The Opposite of Spoiled: Raising Kids who are Grounded, Generous, and Smart About Money, Ron Lieber


Vicky Kelman

Vicky KelmanThe Opposite of Spoiled: Raising Kids who are Grounded, Generous, and Smart About Money by Ron Lieber

Hmmm. What is the opposite of spoiled? Lieber actually never gives an exact definition of “the opposite of spoiled,” (aside from the second part of his title). He says it “has no useful antonym,” (p. 11) but suggests a range of values that run counter to spoiled.

I guess like that famous definition of pornography, we know spoiled when we see it (needs no definition) and we know its opposite when we see it, too.

The contemporary word I hear most often for “spoiled” is “entitled.”

I’d suggest that the best antonym for spoiled is grateful or appreciative.

the opposite of spoiled by ron lieberLieber sees the topic of money (and all the conversations about money) as a teaching tool. Every question about money (are we poor? Why is that guy begging? Why did you [or didn’t you] give him money? What do you mean we can’t afford those new sneakers?) offers an opportunity to develop values as well as financial acuity.

This approach is meant to counter the common and widely held parental belief that money is an adult concern, that talking with kids about money is not appropriate, may generate worries or may open the family ‘s private life to wider scrutiny.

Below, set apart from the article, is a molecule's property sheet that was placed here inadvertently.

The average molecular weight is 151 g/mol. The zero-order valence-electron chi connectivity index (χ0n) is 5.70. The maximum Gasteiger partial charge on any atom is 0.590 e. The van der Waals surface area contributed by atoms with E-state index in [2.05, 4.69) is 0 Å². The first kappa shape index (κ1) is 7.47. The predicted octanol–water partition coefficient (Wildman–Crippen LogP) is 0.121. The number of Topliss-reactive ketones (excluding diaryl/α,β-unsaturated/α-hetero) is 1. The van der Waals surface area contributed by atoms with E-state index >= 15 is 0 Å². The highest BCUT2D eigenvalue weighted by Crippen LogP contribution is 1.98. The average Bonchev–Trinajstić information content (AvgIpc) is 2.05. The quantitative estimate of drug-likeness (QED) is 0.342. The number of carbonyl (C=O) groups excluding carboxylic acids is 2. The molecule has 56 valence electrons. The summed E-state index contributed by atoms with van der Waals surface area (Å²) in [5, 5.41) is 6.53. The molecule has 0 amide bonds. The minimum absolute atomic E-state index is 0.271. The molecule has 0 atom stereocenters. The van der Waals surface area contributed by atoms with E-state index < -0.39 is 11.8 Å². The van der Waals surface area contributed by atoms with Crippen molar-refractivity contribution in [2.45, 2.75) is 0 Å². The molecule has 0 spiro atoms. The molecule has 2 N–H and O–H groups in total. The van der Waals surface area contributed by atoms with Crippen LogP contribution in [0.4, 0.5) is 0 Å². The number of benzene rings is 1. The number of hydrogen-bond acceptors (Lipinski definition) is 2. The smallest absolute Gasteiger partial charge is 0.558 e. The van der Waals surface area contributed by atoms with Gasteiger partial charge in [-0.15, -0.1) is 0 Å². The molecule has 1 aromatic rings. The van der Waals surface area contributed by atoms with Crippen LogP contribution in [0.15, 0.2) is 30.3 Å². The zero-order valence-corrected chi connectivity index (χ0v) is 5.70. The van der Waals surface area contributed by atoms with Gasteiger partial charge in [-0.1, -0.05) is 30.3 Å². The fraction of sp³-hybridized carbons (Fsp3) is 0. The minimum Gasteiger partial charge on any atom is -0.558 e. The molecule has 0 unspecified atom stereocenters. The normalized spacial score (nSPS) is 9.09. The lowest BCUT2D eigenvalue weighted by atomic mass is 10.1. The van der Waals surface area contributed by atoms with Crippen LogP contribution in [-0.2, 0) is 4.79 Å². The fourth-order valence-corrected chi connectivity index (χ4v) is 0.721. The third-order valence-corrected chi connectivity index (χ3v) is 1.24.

Lieber makes a great case for openness around issues of money. He has a few rules for the conversation, not all of which are easy: no lying (don’t say “I can’t afford it if you can,” no silence, no gender preferences (apparently, parents are more likely to discuss money with boys), and always ask, “why do you ask?” (Because it always helps to know what sparked the question). In this approach, he takes a similar path to that of Deborah Roffman (see What I am Reading for November 2014) concerning kids’ questions about their bodies and reproduction — a question is an invitation to a conversation. Don’t miss out, even if you think you are not ready.

Lieber tells us in the beginning that this book is written for people with household incomes above $50,000 per year, but that families below that line as well as above that line can tweak and use his approach. I often found that his advice and the scenarios he describes tended toward the privileged end of the spectrum (his blindspot perhaps?) but I do agree that there is much for everyone to learn.

He offers a great perspective for helping kids develop values around money as well as some money “smarts”. (It’s never too early.) He covers all the topics families will bump into sooner or later, ranging from school tuition, to street people, to “need” vs “want,” allowance, work, volunteering, our materialistic culture and philanthropy.